4). Don’t pay attention to what you read online – Relating to my last point, I spent a lot of time on Google reading about other people’s experiences with the driving test and the reason’s they’d failed, by the end of it I was so nervous that I thought any slight silly mistake I made could be classed as a serious fault or instant fail. This definitely isn’t the case. Don’t fill your head up with extra worries that don’t need to be there, every examiner, driver and test is different. Your driving ability isn’t the same as the girl who posted about failing her test because she was in the wrong lane at a roundabout, stay away from reading horror stories.
5). Don’t pay attention to what the examiner is doing – Another thing you don’t have to worry about paying attention to! Before my test, I was worried that I was going to be distracted by the examiner writing things down on their clipboard every time I did something when in actual fact, you barely know they’re there as you’re so busy concentrating solely on the road in front of you. From the corner of my eye I thought I noticed my examiner writing things down on the test paper at least 6 different times which I thought was because I was racking up a whole lot of minors, when in reality I only got 2. Don’t worry or concentrate on what they’re doing, just focus on the instructions you’ve been given and the road ahead.
5). Use Google maps – I only thought of doing this a couple of months before my test and couldn’t believe I hadn’t thought of it sooner. There was a huge roundabout I’d been struggling with for the longest time, I couldn’t get my ahead around the different lanes and where I was supposed to be going until I started to use Google Street View to work my way around it. It helped me massively and any other roads / roundabouts / junctions I was unsure of, I would go straight to Google maps to help me out.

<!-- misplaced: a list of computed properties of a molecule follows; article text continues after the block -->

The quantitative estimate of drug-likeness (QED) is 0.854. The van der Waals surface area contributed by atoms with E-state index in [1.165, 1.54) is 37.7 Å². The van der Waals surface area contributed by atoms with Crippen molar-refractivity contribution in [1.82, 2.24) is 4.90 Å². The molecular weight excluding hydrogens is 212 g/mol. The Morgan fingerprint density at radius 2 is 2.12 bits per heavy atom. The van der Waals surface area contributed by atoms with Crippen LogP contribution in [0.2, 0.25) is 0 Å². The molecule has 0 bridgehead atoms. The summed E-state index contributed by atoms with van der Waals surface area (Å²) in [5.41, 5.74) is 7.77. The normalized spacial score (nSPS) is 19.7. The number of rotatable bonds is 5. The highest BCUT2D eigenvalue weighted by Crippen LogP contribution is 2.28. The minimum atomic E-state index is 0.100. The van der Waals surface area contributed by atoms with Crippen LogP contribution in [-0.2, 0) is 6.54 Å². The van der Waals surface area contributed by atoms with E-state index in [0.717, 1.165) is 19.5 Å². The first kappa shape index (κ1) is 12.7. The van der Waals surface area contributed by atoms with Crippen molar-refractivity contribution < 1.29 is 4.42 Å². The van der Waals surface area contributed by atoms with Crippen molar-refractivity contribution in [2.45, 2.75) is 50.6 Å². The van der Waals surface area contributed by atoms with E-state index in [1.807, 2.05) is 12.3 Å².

6). Stay focused! – Don’t let nerves get the better of you, focus on what the examiner tells you and remember that if you forget what they’ve said or need them to repeat the instructions, it is completely fine for you to ask. If you take a wrong turning you will not be marked down for it (unless you do something classed as a minor / major fault) – the examiner will simply reroute you and give you new directions / instructions.
7). Don’t overthink it – The simplest advice you can give to someone on their test is to just drive. I know that sounds silly, but honestly – don’t overthink it. Just drive how you normally would with your instructor and remember that they wouldn’t put you in for your test if they didn’t believe you were capable of passing. When you start to overthink things you begin to second guess everything like which lane should I be in? Should I change into a higher gear on this road? – Things that would never normally even cross your mind because you would do them naturally and subconsciously, so honestly, just drive.
8). It’s not as bad as you think – I feel like it’s easy to work yourself up and get an image in your head of what the experience is going to be like – for me I thought I’d be sitting next to a strict examiner who’d harshly mark me etc. when in fact, it couldn’t be more opposite. The examiner I had was lovely and chatted to me throughout the test, he could see I was clearly very nervous and therefore tried to make me feel as comfortable as possible – I’d heard before that if the examiner can see you’re nervous then they pretend to look out of the window to make you feel more comfortable, so that you don’t feel like their eyes are constantly watching over you like a hawk throughout the test. My examiner did this and if I hadn’t known any better, I would have thought he wasn’t watching me at all. The examiner is there to pass you, they want to pass you – their job is to just make sure you’re safe enough to drive on the road and not cause danger / harm to others.
I hope these tips are useful and remember, if you don’t pass it definitely isn’t the end of the world – use the experience as a positive thing and rebook your test as soon as you get the chance. Don’t give up!
All my love,